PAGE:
Breaking away from commodities
July 5, 2017
Historically there has existed a strong correlation between emerging markets and commodities returns. As seen in the chart below, a decoupling has occurred in recent years, with a gap that continues to widen. While commodity correlation still exists in emerging markets, especially in energy-rich countries such as Brazil and Russia, the divergence between the two indices shows that there are other meaningful drivers of performance in these countries.
For example, five years ago the technology sector made up 14% of the MSCI Emerging Markets Index, whereas today it makes up 26%. Conversely, the energy sector has been cut in half over the past five years as the sector went from almost 14% of the index to less than 7% today. (Source: FactSet as of March 31, 2012, and March 31, 2017.)
Data: FactSet, as of June 22, 2017
What this means for investors
Developing economies may be benefiting from a rising consumer class, structural government reforms, and a mix of well-run businesses. A skilled active manager can help investors identify and take advantage of new opportunities that arise from the structural shift in emerging markets.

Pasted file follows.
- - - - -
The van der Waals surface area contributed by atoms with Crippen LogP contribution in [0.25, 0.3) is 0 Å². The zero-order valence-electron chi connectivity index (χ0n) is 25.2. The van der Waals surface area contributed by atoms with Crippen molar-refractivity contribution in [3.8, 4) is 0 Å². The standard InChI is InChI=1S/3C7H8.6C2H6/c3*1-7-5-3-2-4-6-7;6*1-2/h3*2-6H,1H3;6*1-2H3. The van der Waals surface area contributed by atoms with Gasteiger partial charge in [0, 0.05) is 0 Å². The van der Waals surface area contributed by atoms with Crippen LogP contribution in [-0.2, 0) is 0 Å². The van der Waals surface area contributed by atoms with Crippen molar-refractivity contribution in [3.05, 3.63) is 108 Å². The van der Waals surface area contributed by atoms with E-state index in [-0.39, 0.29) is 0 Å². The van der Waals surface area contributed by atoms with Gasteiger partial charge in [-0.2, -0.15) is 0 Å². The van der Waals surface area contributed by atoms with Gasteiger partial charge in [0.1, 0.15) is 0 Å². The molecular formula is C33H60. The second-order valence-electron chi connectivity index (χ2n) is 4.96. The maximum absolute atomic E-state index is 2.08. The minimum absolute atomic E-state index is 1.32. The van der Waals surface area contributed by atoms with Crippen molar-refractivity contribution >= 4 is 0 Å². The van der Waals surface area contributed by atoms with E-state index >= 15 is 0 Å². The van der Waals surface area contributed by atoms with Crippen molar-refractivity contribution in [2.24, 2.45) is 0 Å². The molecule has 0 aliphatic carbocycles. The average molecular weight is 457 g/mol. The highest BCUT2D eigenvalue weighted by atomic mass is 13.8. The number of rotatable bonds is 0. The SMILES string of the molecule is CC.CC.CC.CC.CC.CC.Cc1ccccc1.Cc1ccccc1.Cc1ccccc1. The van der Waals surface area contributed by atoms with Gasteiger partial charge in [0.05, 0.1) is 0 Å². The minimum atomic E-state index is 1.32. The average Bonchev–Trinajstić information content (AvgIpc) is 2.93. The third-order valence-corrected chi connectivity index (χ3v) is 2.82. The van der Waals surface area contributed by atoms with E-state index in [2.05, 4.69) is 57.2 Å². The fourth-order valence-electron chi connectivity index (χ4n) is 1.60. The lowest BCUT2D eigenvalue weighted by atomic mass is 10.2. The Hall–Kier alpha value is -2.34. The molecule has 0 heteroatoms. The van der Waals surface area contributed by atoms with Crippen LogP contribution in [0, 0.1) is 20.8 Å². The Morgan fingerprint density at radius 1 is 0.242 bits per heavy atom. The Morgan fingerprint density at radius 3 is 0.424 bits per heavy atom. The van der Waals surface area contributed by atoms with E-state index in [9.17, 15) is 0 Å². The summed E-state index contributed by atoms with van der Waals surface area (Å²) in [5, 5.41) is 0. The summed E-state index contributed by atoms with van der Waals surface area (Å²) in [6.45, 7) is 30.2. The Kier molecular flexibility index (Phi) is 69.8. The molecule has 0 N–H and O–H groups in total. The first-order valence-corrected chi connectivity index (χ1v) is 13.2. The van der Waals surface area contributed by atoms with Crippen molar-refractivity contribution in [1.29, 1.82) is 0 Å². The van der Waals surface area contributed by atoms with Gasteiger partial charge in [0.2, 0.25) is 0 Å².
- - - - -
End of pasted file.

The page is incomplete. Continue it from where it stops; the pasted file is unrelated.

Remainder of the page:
Investing involves risk, including the possible loss of principal.
Past performance does not guarantee future results.
International investments entail risks not ordinarily associated with US investments including fluctuation in currency values, differences in accounting principles, or economic or political instability in other nations.
Investing in emerging markets can be riskier than investing in established foreign markets due to increased volatility and lower trading volume.
Investments in small and/or medium-sized companies typically exhibit greater risk and higher volatility than larger, more established companies.
Index performance returns do not reflect any management fees, transaction costs, or expenses.
Indices are unmanaged and one cannot invest directly in an index.
The MSCI Emerging Markets Index measures equity market performance across emerging market countries worldwide. Index “gross” return approximates the maximum possible dividend reinvestment. Index "net" return approximates the minimum possible dividend reinvestment, after deduction of withholding tax at the highest possible rate.
The Thomson Reuters/CoreCommodity CRB Index is a widely recognized measure of global commodities markets. It is made up of 19 components considered to be significant commodities, including silver, sugar, wheat, aluminum, and soy beans.